How gangs used Vancouver's real estate market to launder $5bn
The Canadian city of Vancouver had one of the hottest real estate markets in the world. Is organised crime to blame?
The bustling city on the western coast of Canada was known for its stunning views of the mountains and the Pacific Ocean, its lush and ancient forests and its historic downtown skyscrapers.
No wonder its real-estate market was white hot, with everyone from nature lovers to business leaders keen to have a Western home base close to Asian markets wanting to get in on the action.
But new reports suggest that Vancouver's real estate was also attractive as a Laundromat for some of the world's most notorious criminals.
A panel of experts estimated that C$5.3bn ($4bn, £3bn) was laundered through real estate in the province of British Columbia, with most of it funnelling through Vancouver, its largest and most expensive city.
This represents about 5% of real estate transactions, and the panel estimated these purchases - which were often overvalued - had the effect of raising prices overall by 5%.
In short, organised criminals fanned the flames on Vancouver's already smoking-hot real estate market, making the city even more unaffordable for its residents.
The panel, commissioned by the British Columbia government, believes the province - especially the city of Vancouver - is a hotbed for money laundering in Canada.
Using economic analysis and modelling, the panel estimated that across all industries, about C$46.7bn was laundered across the country in 2018.
About C$7.4bn was laundered in British Columbia, with real-estate taking up the biggest piece of the pie.
To put it in perspective, British Columbia accounts for about 13% of Canada's overall GDP, but about 17% of total laundered funds.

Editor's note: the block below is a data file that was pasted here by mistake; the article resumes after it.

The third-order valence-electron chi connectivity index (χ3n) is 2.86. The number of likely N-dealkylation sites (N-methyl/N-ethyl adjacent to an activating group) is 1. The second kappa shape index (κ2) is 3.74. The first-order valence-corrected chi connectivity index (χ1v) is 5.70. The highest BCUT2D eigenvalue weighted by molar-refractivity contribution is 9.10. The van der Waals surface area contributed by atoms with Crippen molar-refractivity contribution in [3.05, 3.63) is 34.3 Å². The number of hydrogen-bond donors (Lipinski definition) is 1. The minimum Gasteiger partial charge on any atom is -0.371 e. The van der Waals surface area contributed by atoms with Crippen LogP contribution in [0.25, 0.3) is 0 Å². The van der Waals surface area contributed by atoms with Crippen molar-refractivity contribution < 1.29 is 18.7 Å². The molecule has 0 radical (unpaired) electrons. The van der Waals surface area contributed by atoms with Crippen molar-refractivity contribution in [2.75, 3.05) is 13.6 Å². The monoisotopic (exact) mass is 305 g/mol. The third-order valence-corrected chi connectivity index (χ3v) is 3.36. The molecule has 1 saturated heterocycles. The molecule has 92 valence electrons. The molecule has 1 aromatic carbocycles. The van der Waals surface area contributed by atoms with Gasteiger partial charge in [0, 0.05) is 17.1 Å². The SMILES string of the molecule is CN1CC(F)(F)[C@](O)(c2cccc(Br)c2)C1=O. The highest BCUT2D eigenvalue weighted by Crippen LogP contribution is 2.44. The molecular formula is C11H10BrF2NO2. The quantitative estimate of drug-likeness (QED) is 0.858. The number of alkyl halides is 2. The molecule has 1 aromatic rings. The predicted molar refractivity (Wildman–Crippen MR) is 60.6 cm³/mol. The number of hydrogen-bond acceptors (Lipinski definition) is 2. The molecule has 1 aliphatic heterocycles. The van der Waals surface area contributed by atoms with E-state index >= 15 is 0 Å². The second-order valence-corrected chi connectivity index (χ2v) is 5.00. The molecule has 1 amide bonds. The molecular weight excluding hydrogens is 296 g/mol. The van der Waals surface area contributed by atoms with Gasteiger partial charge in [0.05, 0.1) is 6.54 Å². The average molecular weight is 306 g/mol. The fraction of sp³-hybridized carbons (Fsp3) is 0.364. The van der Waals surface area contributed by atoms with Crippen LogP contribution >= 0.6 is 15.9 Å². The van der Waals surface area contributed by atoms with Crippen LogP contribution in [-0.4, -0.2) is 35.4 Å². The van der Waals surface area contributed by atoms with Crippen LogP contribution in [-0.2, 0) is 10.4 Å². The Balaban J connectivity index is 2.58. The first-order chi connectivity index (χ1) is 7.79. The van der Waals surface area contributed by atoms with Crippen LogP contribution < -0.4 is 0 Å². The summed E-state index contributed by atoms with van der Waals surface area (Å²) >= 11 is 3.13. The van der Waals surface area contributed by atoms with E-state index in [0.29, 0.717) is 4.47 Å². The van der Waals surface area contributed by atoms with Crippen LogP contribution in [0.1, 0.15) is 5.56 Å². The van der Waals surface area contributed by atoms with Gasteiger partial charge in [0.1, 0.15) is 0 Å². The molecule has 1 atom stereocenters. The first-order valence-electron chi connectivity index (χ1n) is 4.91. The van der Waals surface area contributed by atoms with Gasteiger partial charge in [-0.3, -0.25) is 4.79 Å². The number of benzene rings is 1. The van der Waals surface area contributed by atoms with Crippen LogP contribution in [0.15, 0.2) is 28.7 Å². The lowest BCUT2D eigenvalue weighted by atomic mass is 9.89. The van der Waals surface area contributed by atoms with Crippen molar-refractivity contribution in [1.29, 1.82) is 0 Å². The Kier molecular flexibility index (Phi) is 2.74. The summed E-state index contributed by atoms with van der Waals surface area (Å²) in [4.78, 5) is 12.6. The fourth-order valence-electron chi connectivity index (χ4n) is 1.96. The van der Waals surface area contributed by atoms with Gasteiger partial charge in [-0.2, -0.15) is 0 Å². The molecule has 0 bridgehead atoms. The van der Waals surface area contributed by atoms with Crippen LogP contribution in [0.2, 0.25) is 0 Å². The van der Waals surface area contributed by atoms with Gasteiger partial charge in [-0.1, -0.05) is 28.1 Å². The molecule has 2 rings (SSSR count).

The panel warns that their analysis is likely to skew low.
In a complementary paper, former RCMP deputy commissioner Peter German hypothesised that Canada in general, and Vancouver in particular, became attractive to international organised crime for a number of reasons.
Canada is attractive because the country's justice system has made it difficult to catch money laundering, German believes. It has some of the most lax financial reporting rules in the developed world, and few police and prosecutorial resources devoted to white collar crime.
Even if they are caught, Canada is a rule of law country that believes in due process and rehabilitation. A criminal on trial in Canada will be treated much better than they would in the People's Republic of China, for example.
Vancouver is especially attractive because it is a multicultural city with several ethnic communities, which makes doing international business much easier.
German notes that El Chapo's Sinaloa cartel, mainland Chinese gang the Big Circle Boys, and Iranian gangs with footholds in both Dubai and the Persian diaspora in North America all have deep ties in the city of Vancouver.
Finally, while real-estate prices overall in Canada have remained relatively stable, the real-estate market in Vancouver skyrocketed over the past decade. In mid-2016, prices grew 30% annually.
This led to what German describes as a "gold rush", with many investors scrambling to get into the market, flip properties and make a killing. That meant there was a lot of cash exchanging hands, and a lot of transactions, making it even harder for authorities to spot shady deals and suspicious dealers.
How did they do it?
Catching money-launderers in the act is incredibly difficult, according to a report written by retired lawyer Kevin Comeau and published by a Canadian think tank, the CD Howe Institute.